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Daily Briefing April 2 2020

Free to read: Tanker fleet sees ‘once-in-a-generation’ opportunities from oil demand shock | MSC prepares to store cargoes at transhipment hubs | BIMCO urges stimulus measures to keep shipping afloat | Shipping in the crosshairs of the EU emission strategy

Good morning. Here’s our quick view of everything you need to know today.

The Lloyd’s List Daily Briefing is brought to you by the Lloyd’s List News Desk.

What to watch   |   Analysis   |   Opinion   |   Markets   |   In other news




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What to watch


Current tanker market conditions represent a “once-in-a-generation” opportunity for owners and operators, according to Robert MacLeod, chief executive of New York-listed Frontline.

Mediterranean Shipping Co is responding to falling demand and congested supply chains by offering a ‘suspension of transit’ service to customers exporting from China.

Shipping association BIMCO has called for governments to introduce stimulus measures to prop up economies so that the industry can survive the coronavirus outbreak.


Analysis


Weekly briefing: Consortia Block Exemption Regulation extension is the only bright spot amid continued uncertainty in the containers sector, while shipbrokers cash in as oil prices drop to 20-year lows.

During a panel discussion last year on decarbonisation of the shipping industry, officials representing two different countries were asked if governments were at all considering what the 2023 revision of the International Maritime Organization’s initial greenhouse gas emission strategy would look like.

Shipowners’ appetite for exhaust gas cleaning systems as an answer to the global sulphur cap is quickly disappearing, according a senior Chinese shipbuilding executive.

Container terminals across the world, with the exception of China, are faced with imminent congestion when a multitude of boxes sent for shipment from factories in Asia arrive at their import destinations.


Opinion


If anything served to illustrate the new normal of life as we all shelter in place to avoid the ravages of the coronavirus, it was the last question and answer period of the 14th Annual Capital Link International Shipping Forum, writes Eric Watkins.



Markets


The dry bulk market is facing “inevitable disruptions” caused by the unexpected coronavirus outbreak, owners have said.

Containership owners chartering their vessels to box lines face lower rates this year as demand declines, but supply-side constraints could benefit non-operating owners when a recovery eventually emerges.

The current coronavirus crisis could spread wholesale disruption to shipping and its funding but at least some financiers are spreading a message of continuing business as usual, at least for the time being.

Further evidence has emerged of the seriousness with which container lines see the expected slowdown in demand with the announcement of a swathe of blankings by members of The Alliance.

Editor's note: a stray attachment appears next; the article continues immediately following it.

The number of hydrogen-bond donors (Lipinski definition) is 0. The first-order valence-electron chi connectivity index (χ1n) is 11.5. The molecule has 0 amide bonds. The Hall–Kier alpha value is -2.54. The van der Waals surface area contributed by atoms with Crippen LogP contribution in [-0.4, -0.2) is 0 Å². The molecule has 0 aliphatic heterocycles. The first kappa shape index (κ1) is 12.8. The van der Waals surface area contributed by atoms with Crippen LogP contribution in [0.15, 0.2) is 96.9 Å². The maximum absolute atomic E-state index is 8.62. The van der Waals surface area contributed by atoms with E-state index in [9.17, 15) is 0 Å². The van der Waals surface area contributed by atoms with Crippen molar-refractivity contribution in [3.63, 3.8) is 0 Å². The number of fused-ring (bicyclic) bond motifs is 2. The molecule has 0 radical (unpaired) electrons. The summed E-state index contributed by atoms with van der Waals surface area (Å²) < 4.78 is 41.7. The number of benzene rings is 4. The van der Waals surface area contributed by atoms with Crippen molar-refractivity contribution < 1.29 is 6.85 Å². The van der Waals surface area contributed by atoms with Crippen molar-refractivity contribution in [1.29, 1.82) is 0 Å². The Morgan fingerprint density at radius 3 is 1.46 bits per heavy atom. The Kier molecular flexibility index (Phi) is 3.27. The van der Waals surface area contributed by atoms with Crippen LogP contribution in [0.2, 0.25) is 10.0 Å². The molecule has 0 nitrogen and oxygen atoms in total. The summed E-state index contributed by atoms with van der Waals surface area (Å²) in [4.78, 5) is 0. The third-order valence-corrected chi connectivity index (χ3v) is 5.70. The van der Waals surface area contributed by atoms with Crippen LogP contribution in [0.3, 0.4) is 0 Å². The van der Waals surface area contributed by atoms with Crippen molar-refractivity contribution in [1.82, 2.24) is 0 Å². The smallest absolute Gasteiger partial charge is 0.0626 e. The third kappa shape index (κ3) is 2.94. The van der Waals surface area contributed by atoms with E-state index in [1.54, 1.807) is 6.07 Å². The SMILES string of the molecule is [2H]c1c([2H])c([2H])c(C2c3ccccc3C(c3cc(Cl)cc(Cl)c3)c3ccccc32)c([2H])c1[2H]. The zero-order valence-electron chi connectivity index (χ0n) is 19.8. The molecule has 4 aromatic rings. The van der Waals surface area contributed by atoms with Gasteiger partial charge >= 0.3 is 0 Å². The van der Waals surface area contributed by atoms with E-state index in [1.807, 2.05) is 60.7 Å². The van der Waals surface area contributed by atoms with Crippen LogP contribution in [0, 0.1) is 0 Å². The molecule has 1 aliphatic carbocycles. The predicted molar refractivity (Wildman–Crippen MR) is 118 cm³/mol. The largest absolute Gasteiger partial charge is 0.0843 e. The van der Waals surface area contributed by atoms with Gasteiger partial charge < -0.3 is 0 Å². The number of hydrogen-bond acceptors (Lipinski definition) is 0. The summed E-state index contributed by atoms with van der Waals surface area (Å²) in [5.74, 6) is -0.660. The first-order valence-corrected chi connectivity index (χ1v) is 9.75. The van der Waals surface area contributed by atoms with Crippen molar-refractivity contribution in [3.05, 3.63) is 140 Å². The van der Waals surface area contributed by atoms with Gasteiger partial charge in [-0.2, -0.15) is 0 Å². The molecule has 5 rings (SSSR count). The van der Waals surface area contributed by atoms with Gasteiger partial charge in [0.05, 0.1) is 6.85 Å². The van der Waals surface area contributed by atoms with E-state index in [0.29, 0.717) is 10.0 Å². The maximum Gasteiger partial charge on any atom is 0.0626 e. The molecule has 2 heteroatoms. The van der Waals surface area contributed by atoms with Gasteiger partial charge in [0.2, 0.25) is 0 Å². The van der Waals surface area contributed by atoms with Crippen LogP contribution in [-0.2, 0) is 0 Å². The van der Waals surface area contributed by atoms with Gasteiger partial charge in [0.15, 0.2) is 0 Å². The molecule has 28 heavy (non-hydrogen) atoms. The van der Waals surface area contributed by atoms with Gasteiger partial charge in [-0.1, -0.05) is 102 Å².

In other news


Moody’s Investor Services has put CMA CGM’s credit rating under review for a downgrade as the coronavirus pandemic takes its toll on the wider economy.

Canada took steps to boost its exports of crude oil to the US on Tuesday, with the announcement that Calgary-based TC Energy Corp will proceed with construction of its Keystone XL crude oil pipeline.

Marine insurers will face challenges as their clients reshape their businesses in response to coronavirus, an industry lawyer has said.

London maritime and offshore arbitration saw substantial growth last year, with almost 3,000 arbitration appointments in the UK capital in 2019, according to statistics from the sector’s main trade association.

The shipping industry should not wait for the International Maritime Organization to draw up new regulations and should move forward with decarbonising on its own terms, according to a leading financier.

A coronavirus-related port issue has resulted in more than 60 dockworkers in DP World’s container terminal at the port of Melbourne being stood down after they refused to unload a container vessel on safety grounds.

Two dockworkers have suffered falls in the past two days, one dying in California and the other hospitalised in Delaware. Neither was related to the coronavirus pandemic, but both still underline the dangers of working on the waterfront.

The US government has acted on concerns about the efficacy of the country’s supply chain system by appointing a Federal Maritime Commissioner to identify solutions to challenges resulting from the coronavirus outbreak.

The Swedish Club has announced a 5% general increase for next year after its combined ratio slipped out to 106%, with the pain partially offset by a strong investment performance and increased business volume.

Trading giant Vitol Group has set up a new business unit to deliver marine fuels as a licensed player operating out of the world’s number one bunkering hub after acquiring the Singapore-based bunkering specialist Sinanju Tankers Holdings.

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